Home Grow chronicles Dianna’s personal journey as a medical cannabis patient who registered and was approved by the Canadian government to grow cannabis in her home. Dianna’s experience is one grower’s point of view. Her ideas are neither the best or only proven methods for growing medicinal grade cannabis.
Weeds. They proliferate quickly. (Isn’t that right, Creeping Charlie?!) Holds true for cannabis, which could be how it earned the nickname weed. Boveda blogger Dianna Donnelly’s home grow is in the midst of a growth spurt. Within 10 days of their arrival, Dianna’s girls needed to be moved to bigger pots. (Pot. Is that how cannabis earned its other handle?) Let’s catch up with Di to see what to do when your cannabis clones are root bound.
LEG UP, NOT LEGGY: Clones Versus Seeds
In my 40+ years as a tree hugger, I’ve transplanted many types of plants. As I gingerly hold the lower stock of each cannabis plant to inspect the roots, the lifeforce feels strong in my hands.
Each plant is the shape of a perfect little Christmas tree. The branches are uniformly strong and close together. Now I understand the difference between growing from seed and growing from clone.
Previously, when I’ve planted from seed, the seedlings tend to stretch. After four weeks, my from-seed plants have had only three sets of branches and were really leggy.
When my clones arrived, the approximately two-week-old plants had already powered through those awkward, overly fragile germination and seedling stages. In less than two weeks, my clones had more than a dozen branches that were all fighting for room to grow. These tree-like plants were so much sturdier than those nearby four-week-old plants I’d started from seed.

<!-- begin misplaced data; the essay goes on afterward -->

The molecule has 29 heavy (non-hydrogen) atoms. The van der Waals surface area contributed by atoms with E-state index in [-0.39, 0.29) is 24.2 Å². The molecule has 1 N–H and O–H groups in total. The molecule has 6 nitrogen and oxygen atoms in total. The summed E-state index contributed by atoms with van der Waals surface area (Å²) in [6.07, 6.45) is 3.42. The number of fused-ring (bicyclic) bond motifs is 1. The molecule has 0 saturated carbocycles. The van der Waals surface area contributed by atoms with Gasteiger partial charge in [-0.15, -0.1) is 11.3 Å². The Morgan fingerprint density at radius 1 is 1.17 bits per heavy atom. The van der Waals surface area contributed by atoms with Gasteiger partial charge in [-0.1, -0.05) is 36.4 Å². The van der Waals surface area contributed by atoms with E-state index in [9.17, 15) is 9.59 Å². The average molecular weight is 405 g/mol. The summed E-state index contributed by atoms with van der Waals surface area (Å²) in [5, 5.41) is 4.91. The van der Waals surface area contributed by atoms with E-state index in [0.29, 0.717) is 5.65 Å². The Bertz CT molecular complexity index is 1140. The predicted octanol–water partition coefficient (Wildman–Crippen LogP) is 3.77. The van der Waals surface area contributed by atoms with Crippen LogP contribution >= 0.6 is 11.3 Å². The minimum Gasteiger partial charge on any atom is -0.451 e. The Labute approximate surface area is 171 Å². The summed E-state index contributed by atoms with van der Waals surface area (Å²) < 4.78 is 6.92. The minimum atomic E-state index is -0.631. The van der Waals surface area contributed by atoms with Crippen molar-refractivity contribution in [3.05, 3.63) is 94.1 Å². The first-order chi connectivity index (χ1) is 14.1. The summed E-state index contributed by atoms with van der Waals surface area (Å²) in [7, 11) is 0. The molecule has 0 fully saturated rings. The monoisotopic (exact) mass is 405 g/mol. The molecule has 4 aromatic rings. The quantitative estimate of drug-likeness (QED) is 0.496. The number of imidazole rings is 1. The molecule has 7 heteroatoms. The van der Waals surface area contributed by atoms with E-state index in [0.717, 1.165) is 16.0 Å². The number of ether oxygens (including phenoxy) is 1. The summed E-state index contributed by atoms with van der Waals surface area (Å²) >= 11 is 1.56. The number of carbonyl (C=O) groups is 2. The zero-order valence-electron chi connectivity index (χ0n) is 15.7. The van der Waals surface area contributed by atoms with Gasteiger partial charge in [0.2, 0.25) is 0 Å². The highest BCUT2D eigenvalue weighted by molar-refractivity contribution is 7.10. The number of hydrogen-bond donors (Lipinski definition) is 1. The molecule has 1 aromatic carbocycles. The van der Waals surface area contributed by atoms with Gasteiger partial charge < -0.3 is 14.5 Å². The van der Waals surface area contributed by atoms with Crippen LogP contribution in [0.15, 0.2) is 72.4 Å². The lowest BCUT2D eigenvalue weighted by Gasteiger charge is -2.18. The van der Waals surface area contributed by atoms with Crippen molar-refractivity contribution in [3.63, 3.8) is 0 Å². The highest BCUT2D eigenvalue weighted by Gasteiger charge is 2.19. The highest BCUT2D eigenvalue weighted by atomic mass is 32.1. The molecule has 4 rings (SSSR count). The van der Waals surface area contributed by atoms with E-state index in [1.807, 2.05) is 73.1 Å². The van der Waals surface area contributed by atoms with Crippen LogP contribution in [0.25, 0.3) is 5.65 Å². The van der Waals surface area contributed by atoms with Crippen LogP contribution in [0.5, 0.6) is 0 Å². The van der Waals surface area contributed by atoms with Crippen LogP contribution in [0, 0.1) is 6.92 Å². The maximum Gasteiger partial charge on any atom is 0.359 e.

Re-planting my VEGGING cannabis clones
My horticulture is performed in a spare bedroom.
To keep things tidy, I mix and store my soil in a large Tupperware® container. My special soil recipe? Moistened sphagnum, perlite and vermiculite.
As a gardener, I plan my grow medium well. It’s where my girls eat, sleep, live and breathe. This snugly packed soil supports the roots while challenging each plant to grow. From this healthy soil roots seek moisture and growth-stimulating nutrients. Within hours, those newly transplanted roots will begin to investigate the new soil, as if they are the brain of the plant.
Using the lid as a work space, my process looks like this:
- DO NOT WATER PLANTS RIGHT BEFORE YOU TRANSPLANT THEM. A dryer root area will hold together better than a moist one.
- Grasp the stalk firmly and tip the planter over. Then gently pull the plant out of its original pot from the cultivator. (See photo below.)
- Now that you can see what’s been “growing on” under the soil line, you can judge how much new soil mix you’ll need to add to the bottom of the new planter. In the bottom of the new planter, give the roots a good four to five inches of new soil to grow into.
- Before you introduce the little lady to her new planter, add a bit of water to the soil you put in the bottom of that new pot.